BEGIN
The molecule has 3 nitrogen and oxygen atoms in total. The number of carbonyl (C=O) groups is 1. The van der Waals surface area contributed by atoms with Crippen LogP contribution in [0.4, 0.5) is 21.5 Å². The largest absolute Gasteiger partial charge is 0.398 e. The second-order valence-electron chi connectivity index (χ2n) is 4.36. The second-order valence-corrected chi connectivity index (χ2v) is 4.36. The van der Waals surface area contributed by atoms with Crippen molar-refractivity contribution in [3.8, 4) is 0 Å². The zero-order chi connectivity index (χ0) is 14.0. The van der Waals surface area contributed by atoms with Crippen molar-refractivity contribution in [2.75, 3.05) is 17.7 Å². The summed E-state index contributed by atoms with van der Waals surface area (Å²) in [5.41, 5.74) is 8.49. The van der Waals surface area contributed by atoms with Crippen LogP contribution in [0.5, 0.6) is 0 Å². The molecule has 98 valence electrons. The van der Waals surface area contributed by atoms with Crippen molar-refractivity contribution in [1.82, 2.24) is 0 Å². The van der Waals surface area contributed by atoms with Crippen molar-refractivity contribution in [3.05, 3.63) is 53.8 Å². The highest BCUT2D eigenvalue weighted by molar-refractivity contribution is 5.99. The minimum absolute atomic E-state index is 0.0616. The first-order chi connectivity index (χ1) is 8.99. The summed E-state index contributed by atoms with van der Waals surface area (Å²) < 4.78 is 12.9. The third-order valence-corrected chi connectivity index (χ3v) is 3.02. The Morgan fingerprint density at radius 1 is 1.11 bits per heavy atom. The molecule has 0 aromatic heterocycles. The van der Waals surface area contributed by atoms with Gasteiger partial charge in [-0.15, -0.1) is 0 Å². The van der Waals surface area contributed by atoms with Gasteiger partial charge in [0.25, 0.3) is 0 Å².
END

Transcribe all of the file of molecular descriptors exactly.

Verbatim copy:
The molecule has 3 nitrogen and oxygen atoms in total. The number of carbonyl (C=O) groups is 1. The van der Waals surface area contributed by atoms with Crippen LogP contribution in [0.4, 0.5) is 21.5 Å². The largest absolute Gasteiger partial charge is 0.398 e. The second-order valence-electron chi connectivity index (χ2n) is 4.36. The second-order valence-corrected chi connectivity index (χ2v) is 4.36. The van der Waals surface area contributed by atoms with Crippen molar-refractivity contribution in [3.8, 4) is 0 Å². The zero-order chi connectivity index (χ0) is 14.0. The van der Waals surface area contributed by atoms with Crippen molar-refractivity contribution in [2.75, 3.05) is 17.7 Å². The summed E-state index contributed by atoms with van der Waals surface area (Å²) in [5.41, 5.74) is 8.49. The van der Waals surface area contributed by atoms with Crippen LogP contribution in [0.5, 0.6) is 0 Å². The molecule has 98 valence electrons. The van der Waals surface area contributed by atoms with Crippen molar-refractivity contribution in [1.82, 2.24) is 0 Å². The van der Waals surface area contributed by atoms with Crippen molar-refractivity contribution in [3.05, 3.63) is 53.8 Å². The highest BCUT2D eigenvalue weighted by molar-refractivity contribution is 5.99. The minimum absolute atomic E-state index is 0.0616. The first-order chi connectivity index (χ1) is 8.99. The summed E-state index contributed by atoms with van der Waals surface area (Å²) < 4.78 is 12.9. The third-order valence-corrected chi connectivity index (χ3v) is 3.02. The Morgan fingerprint density at radius 1 is 1.11 bits per heavy atom. The molecule has 0 aromatic heterocycles. The van der Waals surface area contributed by atoms with Gasteiger partial charge in [-0.15, -0.1) is 0 Å². The van der Waals surface area contributed by atoms with Gasteiger partial charge in [0.25, 0.3) is 0 Å².